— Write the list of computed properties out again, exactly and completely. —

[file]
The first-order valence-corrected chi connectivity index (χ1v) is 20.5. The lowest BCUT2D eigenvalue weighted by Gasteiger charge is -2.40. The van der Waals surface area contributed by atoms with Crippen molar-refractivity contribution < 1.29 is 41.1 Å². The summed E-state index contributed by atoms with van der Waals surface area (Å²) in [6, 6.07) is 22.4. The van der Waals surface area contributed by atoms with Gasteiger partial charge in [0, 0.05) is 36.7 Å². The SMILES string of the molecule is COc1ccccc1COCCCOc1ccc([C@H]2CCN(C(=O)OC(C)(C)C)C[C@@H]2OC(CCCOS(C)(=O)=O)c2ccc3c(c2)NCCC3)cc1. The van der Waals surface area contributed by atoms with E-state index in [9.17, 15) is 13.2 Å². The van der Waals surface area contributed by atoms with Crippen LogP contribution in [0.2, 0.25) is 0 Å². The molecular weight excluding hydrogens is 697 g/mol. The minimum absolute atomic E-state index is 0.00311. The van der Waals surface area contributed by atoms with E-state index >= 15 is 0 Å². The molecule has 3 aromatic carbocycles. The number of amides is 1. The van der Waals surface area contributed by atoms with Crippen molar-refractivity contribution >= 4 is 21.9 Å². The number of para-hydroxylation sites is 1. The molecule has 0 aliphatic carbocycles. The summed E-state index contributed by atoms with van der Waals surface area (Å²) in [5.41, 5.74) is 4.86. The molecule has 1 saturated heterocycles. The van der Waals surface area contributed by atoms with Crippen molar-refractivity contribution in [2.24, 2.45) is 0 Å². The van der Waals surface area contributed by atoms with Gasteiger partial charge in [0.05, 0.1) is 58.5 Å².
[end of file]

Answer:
The first-order valence-corrected chi connectivity index (χ1v) is 20.5. The lowest BCUT2D eigenvalue weighted by Gasteiger charge is -2.40. The van der Waals surface area contributed by atoms with Crippen molar-refractivity contribution < 1.29 is 41.1 Å². The summed E-state index contributed by atoms with van der Waals surface area (Å²) in [6, 6.07) is 22.4. The van der Waals surface area contributed by atoms with Gasteiger partial charge in [0, 0.05) is 36.7 Å². The SMILES string of the molecule is COc1ccccc1COCCCOc1ccc([C@H]2CCN(C(=O)OC(C)(C)C)C[C@@H]2OC(CCCOS(C)(=O)=O)c2ccc3c(c2)NCCC3)cc1. The van der Waals surface area contributed by atoms with E-state index in [9.17, 15) is 13.2 Å². The van der Waals surface area contributed by atoms with Crippen LogP contribution in [0.2, 0.25) is 0 Å². The molecular weight excluding hydrogens is 697 g/mol. The minimum absolute atomic E-state index is 0.00311. The van der Waals surface area contributed by atoms with E-state index >= 15 is 0 Å². The molecule has 3 aromatic carbocycles. The number of amides is 1. The van der Waals surface area contributed by atoms with Crippen molar-refractivity contribution >= 4 is 21.9 Å². The number of para-hydroxylation sites is 1. The molecule has 0 aliphatic carbocycles. The summed E-state index contributed by atoms with van der Waals surface area (Å²) in [5.41, 5.74) is 4.86. The molecule has 1 saturated heterocycles. The van der Waals surface area contributed by atoms with Crippen molar-refractivity contribution in [2.24, 2.45) is 0 Å². The van der Waals surface area contributed by atoms with Gasteiger partial charge in [0.05, 0.1) is 58.5 Å².